Genetic Demonstration That the Plasma Membrane Maxianion Channel and Voltage-dependent Anion Channels Are Unrelated Proteins

Ravshan Z. Sabirov, Tatiana Sheiko, Hongtao Liu, Defeng Deng, Yasunobu Okada, William J. Craigen
2005 Journal of Biological Chemistry  
The maxianion channel is widely expressed in many cell types, where it fulfills a general physiological function as an ATP-conductive gate for cell-to-cell purinergic signaling. Establishing the molecular identity of this channel is crucial to understanding the mechanisms of regulated ATP release. A mitochondrial porin (voltage-dependent anion channel (VDAC)) located in the plasma membrane has long been considered as the molecule underlying the maxianion channel activity, based upon
more » ... ed upon similarities in the biophysical properties of these two channels and the purported presence of VDAC protein in the plasma membrane. We have deleted each of the three genes encoding the VDAC isoforms individually and collectively and demonstrate that maxianion channel (ϳ400 picosiemens) activity in VDAC-deficient mouse fibroblasts is unaltered. The channel activity is similar in VDAC1/VDAC3-double-deficient cells and in double-deficient cells with the VDAC2 protein depleted by RNA interference. VDAC deletion slightly down-regulated, but never abolished, the swelling-induced ATP release. The lack of correlation between VDAC protein expression and maxianion channel activity strongly argues against the long held hypothesis of plasmalemmal VDAC being the maxianion channel. . 2 The abbreviations used are: VDAC, voltage-dependent anion channel; pl-VDAC, plas-malemmal VDAC; MEF, mouse embryonic fibroblast(s); MAF, mouse adult fibroblast(s); dKO, double knockout; WT, wild type; RNAi, RNA interference; pS, picosiemens.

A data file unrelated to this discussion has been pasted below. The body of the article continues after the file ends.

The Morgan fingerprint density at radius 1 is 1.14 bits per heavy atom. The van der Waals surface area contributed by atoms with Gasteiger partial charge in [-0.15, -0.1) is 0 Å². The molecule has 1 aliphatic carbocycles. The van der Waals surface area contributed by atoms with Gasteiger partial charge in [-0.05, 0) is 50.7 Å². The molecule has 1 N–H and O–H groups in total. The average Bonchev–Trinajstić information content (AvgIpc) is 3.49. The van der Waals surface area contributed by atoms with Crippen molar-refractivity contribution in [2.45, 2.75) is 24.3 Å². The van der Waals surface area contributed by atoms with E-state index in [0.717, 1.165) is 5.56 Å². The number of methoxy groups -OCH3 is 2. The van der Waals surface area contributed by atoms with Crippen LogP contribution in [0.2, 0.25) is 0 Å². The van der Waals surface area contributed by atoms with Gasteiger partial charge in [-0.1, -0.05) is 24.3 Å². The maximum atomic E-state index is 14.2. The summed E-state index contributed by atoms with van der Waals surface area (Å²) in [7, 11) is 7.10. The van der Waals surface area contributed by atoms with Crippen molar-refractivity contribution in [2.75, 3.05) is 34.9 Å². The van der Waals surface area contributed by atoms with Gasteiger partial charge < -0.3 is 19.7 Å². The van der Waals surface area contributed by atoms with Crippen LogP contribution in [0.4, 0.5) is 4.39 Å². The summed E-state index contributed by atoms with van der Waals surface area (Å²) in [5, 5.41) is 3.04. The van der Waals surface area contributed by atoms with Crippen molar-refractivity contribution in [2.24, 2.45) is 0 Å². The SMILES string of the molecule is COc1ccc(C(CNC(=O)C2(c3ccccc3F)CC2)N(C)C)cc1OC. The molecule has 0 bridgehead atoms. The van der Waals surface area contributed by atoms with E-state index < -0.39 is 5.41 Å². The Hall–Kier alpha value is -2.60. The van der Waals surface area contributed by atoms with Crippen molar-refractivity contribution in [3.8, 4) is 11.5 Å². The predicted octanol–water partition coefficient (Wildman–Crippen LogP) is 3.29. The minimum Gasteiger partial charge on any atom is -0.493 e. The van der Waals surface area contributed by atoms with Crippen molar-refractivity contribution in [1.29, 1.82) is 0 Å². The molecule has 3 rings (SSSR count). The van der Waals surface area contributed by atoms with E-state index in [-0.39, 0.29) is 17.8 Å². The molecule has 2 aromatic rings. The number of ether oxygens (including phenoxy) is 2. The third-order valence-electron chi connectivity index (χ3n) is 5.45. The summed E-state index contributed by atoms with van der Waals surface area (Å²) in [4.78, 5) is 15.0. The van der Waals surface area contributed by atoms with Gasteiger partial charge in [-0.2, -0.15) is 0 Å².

doi:10.1074/jbc.m509482200 pmid:16291750 fatcat:mxw556qvgfftrbkmgiaoct4yqu